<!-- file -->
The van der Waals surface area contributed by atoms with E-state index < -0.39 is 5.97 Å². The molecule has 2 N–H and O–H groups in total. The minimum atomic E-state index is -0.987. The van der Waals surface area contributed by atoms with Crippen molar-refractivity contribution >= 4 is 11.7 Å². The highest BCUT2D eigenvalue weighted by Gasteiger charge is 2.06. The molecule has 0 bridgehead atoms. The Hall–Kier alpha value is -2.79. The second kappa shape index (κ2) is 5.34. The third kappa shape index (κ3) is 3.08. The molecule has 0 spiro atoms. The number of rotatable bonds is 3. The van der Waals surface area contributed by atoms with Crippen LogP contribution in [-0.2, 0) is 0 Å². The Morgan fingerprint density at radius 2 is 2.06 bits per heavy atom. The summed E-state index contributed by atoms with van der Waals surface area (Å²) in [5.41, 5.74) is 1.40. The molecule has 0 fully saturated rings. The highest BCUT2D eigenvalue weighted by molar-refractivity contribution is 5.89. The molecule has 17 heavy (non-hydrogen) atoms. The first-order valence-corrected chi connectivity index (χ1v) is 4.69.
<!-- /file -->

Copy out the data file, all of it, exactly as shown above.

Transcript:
The van der Waals surface area contributed by atoms with E-state index < -0.39 is 5.97 Å². The molecule has 2 N–H and O–H groups in total. The minimum atomic E-state index is -0.987. The van der Waals surface area contributed by atoms with Crippen molar-refractivity contribution >= 4 is 11.7 Å². The highest BCUT2D eigenvalue weighted by Gasteiger charge is 2.06. The molecule has 0 bridgehead atoms. The Hall–Kier alpha value is -2.79. The second kappa shape index (κ2) is 5.34. The third kappa shape index (κ3) is 3.08. The molecule has 0 spiro atoms. The number of rotatable bonds is 3. The van der Waals surface area contributed by atoms with Crippen LogP contribution in [-0.2, 0) is 0 Å². The Morgan fingerprint density at radius 2 is 2.06 bits per heavy atom. The summed E-state index contributed by atoms with van der Waals surface area (Å²) in [5.41, 5.74) is 1.40. The molecule has 0 fully saturated rings. The highest BCUT2D eigenvalue weighted by molar-refractivity contribution is 5.89. The molecule has 17 heavy (non-hydrogen) atoms. The first-order valence-corrected chi connectivity index (χ1v) is 4.69.